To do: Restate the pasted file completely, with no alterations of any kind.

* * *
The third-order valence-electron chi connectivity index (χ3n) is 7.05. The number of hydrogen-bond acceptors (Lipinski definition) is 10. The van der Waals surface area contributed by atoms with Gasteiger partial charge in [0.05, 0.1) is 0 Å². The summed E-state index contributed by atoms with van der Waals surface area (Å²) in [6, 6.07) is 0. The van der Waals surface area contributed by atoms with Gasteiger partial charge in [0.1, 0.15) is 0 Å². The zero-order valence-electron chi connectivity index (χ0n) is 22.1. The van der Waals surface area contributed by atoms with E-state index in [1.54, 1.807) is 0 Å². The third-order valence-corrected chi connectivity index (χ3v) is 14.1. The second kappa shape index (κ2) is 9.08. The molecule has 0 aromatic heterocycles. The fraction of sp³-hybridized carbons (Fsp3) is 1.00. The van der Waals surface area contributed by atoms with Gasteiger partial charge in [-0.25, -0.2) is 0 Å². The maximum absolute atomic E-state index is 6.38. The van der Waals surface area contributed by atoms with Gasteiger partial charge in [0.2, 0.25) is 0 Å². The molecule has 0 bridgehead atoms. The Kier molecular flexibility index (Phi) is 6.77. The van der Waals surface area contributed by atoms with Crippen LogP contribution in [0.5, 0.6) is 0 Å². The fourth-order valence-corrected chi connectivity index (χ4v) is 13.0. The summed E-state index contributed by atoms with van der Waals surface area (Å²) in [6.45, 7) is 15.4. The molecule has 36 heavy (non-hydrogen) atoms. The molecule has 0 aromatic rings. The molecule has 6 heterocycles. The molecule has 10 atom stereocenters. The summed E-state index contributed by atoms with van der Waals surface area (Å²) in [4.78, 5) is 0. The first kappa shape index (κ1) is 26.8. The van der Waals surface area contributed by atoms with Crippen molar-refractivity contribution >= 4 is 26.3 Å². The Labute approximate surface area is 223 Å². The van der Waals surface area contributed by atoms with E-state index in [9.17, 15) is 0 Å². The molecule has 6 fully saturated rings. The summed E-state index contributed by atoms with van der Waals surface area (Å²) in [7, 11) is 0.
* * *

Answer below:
The third-order valence-electron chi connectivity index (χ3n) is 7.05. The number of hydrogen-bond acceptors (Lipinski definition) is 10. The van der Waals surface area contributed by atoms with Gasteiger partial charge in [0.05, 0.1) is 0 Å². The summed E-state index contributed by atoms with van der Waals surface area (Å²) in [6, 6.07) is 0. The van der Waals surface area contributed by atoms with Gasteiger partial charge in [0.1, 0.15) is 0 Å². The zero-order valence-electron chi connectivity index (χ0n) is 22.1. The van der Waals surface area contributed by atoms with E-state index in [1.54, 1.807) is 0 Å². The third-order valence-corrected chi connectivity index (χ3v) is 14.1. The second kappa shape index (κ2) is 9.08. The molecule has 0 aromatic heterocycles. The fraction of sp³-hybridized carbons (Fsp3) is 1.00. The van der Waals surface area contributed by atoms with Gasteiger partial charge in [-0.25, -0.2) is 0 Å². The maximum absolute atomic E-state index is 6.38. The van der Waals surface area contributed by atoms with Gasteiger partial charge in [0.2, 0.25) is 0 Å². The molecule has 0 bridgehead atoms. The Kier molecular flexibility index (Phi) is 6.77. The van der Waals surface area contributed by atoms with Crippen LogP contribution in [0.5, 0.6) is 0 Å². The fourth-order valence-corrected chi connectivity index (χ4v) is 13.0. The summed E-state index contributed by atoms with van der Waals surface area (Å²) in [6.45, 7) is 15.4. The molecule has 36 heavy (non-hydrogen) atoms. The molecule has 0 aromatic rings. The molecule has 6 heterocycles. The molecule has 10 atom stereocenters. The summed E-state index contributed by atoms with van der Waals surface area (Å²) in [4.78, 5) is 0. The first kappa shape index (κ1) is 26.8. The van der Waals surface area contributed by atoms with Crippen molar-refractivity contribution >= 4 is 26.3 Å². The Labute approximate surface area is 223 Å². The van der Waals surface area contributed by atoms with E-state index in [9.17, 15) is 0 Å². The molecule has 6 fully saturated rings. The summed E-state index contributed by atoms with van der Waals surface area (Å²) in [7, 11) is 0.